February 9, 2012 at 4:06 pm #152539
Over the past 10 years, the Lawrence Berkeley National Laboratory and the Library of Congress have been working together to try to find a way to listen to old "mute" recordings, without further damaging them. How can they do this?
"The idea is simple," GCN reported. "Make a high-resolution digital image of a sound recording and develop software to analyze the image and reproduce the effects of a phonograph needle."
The Image, Reconstruct, Erase Noise, Etc., or IRENE is now being used by the Library of Congress doing just this. They have taken some of the recordings from the Smithsonian Institute, and sent them to the audio-visual campus in Culpepper, Virginia for analysis.
IRENE is evolving toward a fully automated system capable of handling imaging exposure, focus, start-stop, parameters and selection. Software then combs over the image to remove obvious faults such as dirt, scratches and wear. Algorithms track and determine the center point of the imaged grooves and “play back” the record with a virtual stylus, producing a digital .wav file without touching the original recording.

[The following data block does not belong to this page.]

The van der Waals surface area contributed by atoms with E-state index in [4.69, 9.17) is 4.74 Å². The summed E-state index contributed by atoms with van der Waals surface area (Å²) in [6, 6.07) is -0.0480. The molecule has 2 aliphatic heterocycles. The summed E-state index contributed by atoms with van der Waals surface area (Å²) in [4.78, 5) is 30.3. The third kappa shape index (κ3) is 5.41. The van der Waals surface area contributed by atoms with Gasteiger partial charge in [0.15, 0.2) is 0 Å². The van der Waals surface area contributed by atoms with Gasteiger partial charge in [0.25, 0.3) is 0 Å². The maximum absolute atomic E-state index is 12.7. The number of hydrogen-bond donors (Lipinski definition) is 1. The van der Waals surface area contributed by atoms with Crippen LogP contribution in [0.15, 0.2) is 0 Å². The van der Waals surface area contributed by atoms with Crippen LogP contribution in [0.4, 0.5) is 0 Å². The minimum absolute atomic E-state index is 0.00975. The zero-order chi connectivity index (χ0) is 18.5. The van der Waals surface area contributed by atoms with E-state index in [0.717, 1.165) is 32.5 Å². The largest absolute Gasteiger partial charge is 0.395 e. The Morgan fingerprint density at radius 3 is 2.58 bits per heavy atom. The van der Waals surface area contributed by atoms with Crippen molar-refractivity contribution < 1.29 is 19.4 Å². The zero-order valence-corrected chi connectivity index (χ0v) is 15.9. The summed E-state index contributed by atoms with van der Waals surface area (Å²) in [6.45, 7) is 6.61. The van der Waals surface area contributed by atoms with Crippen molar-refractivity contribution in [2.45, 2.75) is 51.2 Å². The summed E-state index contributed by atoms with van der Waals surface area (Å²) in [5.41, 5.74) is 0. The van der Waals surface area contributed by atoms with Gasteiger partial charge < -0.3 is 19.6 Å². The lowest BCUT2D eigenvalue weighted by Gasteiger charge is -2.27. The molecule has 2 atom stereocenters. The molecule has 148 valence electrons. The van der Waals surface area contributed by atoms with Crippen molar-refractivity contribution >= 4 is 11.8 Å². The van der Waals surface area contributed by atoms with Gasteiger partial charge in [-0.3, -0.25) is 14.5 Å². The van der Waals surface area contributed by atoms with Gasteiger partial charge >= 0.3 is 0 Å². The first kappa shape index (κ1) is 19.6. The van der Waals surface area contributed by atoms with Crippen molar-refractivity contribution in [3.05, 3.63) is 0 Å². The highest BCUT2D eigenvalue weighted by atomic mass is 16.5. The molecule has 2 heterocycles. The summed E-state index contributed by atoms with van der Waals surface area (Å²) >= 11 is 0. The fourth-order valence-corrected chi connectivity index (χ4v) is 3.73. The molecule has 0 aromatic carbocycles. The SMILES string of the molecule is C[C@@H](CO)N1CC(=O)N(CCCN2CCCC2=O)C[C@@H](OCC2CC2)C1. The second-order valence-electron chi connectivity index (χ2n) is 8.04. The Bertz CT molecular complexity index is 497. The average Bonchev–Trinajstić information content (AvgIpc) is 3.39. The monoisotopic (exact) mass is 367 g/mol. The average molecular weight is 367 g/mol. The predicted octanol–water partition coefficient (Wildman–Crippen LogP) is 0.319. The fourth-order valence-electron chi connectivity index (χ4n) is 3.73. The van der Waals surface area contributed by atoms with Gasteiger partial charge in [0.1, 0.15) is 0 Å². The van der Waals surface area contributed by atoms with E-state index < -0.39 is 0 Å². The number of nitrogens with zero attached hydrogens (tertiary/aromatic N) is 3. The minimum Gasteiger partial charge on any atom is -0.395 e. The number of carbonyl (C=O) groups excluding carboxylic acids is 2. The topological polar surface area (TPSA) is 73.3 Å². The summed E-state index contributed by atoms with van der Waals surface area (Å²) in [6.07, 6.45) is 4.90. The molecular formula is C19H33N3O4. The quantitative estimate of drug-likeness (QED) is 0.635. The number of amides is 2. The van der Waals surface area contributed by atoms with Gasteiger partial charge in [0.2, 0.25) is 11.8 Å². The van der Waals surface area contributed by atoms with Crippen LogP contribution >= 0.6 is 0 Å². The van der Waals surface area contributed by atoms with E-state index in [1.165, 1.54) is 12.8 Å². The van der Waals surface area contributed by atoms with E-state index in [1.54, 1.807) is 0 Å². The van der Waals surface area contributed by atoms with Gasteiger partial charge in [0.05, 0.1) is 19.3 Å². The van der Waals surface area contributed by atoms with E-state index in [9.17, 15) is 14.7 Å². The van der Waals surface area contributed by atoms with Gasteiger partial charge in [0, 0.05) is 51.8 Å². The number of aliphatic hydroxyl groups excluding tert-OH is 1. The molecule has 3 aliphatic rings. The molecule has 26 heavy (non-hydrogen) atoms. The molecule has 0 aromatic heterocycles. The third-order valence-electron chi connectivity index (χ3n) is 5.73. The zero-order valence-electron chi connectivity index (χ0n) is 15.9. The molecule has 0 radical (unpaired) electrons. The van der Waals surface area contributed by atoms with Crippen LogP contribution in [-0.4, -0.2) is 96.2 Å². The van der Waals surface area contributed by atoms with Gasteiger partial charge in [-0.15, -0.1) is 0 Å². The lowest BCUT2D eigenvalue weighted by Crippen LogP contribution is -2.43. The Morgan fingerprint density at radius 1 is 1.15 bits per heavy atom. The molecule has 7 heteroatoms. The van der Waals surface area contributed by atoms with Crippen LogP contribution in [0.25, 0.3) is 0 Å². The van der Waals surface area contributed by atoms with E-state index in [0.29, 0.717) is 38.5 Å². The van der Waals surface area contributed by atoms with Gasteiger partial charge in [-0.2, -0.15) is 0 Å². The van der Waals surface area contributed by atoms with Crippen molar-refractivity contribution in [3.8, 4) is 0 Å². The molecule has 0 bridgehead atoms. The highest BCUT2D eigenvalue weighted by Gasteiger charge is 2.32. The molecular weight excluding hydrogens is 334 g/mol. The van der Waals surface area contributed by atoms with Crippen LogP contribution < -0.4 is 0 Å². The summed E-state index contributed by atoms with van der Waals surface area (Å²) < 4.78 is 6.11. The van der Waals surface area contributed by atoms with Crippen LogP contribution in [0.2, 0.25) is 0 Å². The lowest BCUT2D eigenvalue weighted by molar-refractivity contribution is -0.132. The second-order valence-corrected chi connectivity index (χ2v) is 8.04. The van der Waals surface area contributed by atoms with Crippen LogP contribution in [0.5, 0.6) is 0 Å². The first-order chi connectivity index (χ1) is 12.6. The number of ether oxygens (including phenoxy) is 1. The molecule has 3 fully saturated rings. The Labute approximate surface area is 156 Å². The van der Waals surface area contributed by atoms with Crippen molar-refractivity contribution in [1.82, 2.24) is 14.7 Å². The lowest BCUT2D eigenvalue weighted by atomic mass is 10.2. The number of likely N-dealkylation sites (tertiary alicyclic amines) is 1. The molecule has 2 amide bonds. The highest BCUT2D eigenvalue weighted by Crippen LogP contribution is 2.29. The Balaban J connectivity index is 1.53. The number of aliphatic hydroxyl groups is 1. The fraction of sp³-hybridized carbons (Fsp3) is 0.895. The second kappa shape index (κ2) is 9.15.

What benefit can we receive from recovering historical recordings?
How else can we utilize the IRENE software?
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